Democratic leaders said they were not done pushing for an independent commission, and Senate Minority Leader Harry Reid (search) threatened with several other Democratic leaders to refuse participation in a bipartisan congressional panel.

"Let's put good people on the independent commission and take politics out. Let's give it real power, and let's go to work," said Reid.

Republican leaders accused Reid and his supporters of being childish.

"The Democrats' boycott is irresponsible; it places partisan politics over finding answers for the American people. And we can't wait three years for those answers. We need them immediately so we can quickly make the changes and protect all Americans," Frist said, referring to the lengthy investigation of the Sept. 11 commission.

On Wednesday, Collins said changes to improve the government response to catastrophic disasters since Sept. 11, 2001, had failed their first major test in Katrina's wake.

Despite billions of dollars to boost disaster preparedness at all levels of government, the response to Katrina was plagued by confusion, communication failures and widespread lack of coordination, she said.

"At this point, we would have expected a sharp, crisp response to this terrible tragedy," Collins said. "Instead, we witnessed what appeared to be a sluggish initial response."

Congress was not in session when Katrina hit, and since then has been making up for lost time with an array of legislative remedies. Among the proposals are school vouchers for storm-displaced children; more federal support for "faith-based" organizations engaged in hurricane relief; business-friendly "enterprise zone" tax credits for companies that rebuild in stricken areas; and eased environmental and labor-protection requirements.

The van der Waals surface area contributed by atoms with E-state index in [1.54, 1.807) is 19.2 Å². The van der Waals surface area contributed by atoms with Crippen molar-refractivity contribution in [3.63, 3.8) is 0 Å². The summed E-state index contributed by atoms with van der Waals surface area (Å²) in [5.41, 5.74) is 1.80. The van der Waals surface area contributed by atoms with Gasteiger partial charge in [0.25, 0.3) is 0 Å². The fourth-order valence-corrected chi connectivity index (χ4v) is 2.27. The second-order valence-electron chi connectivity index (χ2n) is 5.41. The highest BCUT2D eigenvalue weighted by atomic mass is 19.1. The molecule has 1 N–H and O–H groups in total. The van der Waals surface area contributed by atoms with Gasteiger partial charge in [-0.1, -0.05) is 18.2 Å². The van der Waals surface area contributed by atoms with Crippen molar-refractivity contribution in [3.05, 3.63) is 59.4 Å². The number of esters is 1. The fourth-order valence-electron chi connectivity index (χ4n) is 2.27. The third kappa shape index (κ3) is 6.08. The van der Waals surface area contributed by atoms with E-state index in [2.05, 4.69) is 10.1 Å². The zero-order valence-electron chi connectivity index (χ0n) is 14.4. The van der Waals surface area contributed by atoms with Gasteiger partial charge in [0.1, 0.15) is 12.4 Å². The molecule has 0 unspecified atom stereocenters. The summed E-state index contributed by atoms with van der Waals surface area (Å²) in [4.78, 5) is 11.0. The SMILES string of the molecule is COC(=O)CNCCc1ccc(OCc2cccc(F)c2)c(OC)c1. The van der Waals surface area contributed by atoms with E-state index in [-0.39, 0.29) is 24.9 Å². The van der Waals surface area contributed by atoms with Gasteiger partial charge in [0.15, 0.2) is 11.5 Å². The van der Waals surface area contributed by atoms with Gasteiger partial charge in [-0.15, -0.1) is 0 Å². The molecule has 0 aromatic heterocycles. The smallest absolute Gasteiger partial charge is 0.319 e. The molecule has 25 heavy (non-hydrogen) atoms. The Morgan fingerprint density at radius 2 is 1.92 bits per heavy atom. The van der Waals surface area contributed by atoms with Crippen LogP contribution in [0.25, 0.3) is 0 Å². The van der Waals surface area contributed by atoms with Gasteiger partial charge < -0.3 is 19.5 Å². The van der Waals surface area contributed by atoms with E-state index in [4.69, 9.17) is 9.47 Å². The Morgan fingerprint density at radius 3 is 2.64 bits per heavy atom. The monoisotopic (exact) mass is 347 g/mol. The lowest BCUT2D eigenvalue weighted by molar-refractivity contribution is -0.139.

Texas Sen. Kay Bailey Hutchison has also asked for Medicaid relief for her state, which has taken in most of the refugees from neighboring Louisiana. The House and Senate both passed a tax break plan that would let hurricane victims tap their retirement accounts, assist businesses and encourage charitable donations.

Still, the Louisiana congressional delegation has laid out a whole list of requests for relief from the federal government. Included in those demands are mortgage relief, agricultural and coastal redevelopment, rebuilding of hospitals and economic redevelopment, among other things.

“Substantive future investments from our federal government must be rooted in the principles of accountability and a clear strategy for building a New South: a New South that is stronger, better, and full of economic opportunities for all citizens," said Louisiana Democratic Sen. Mary Landrieu.

“Since the reach of this disaster is beyond anything our nation has ever faced, our solutions must be beyond anything we have ever considered. We should not be afraid to try bold new approaches," she said.

With Katrina named the most destructive hurricane in U.S. history, the economic toll to the region has been estimated to cost at least $125 billion. Many Americans say they expect their taxes to rise to pay for cleanup.

But already, accusations are flying by Republicans that Democrats are seeking to use the tragedy to pass more ambitious legislation that normally would not have much chance in the GOP-dominated Congress.

"In some instances, (Democrats are) trying to up the ante and use this crisis to accomplish goals that maybe they wouldn't have otherwise been able to accomplish without a natural disaster," Grassley said.

FOX News' Trish Turner and The Associated Press contributed to this report.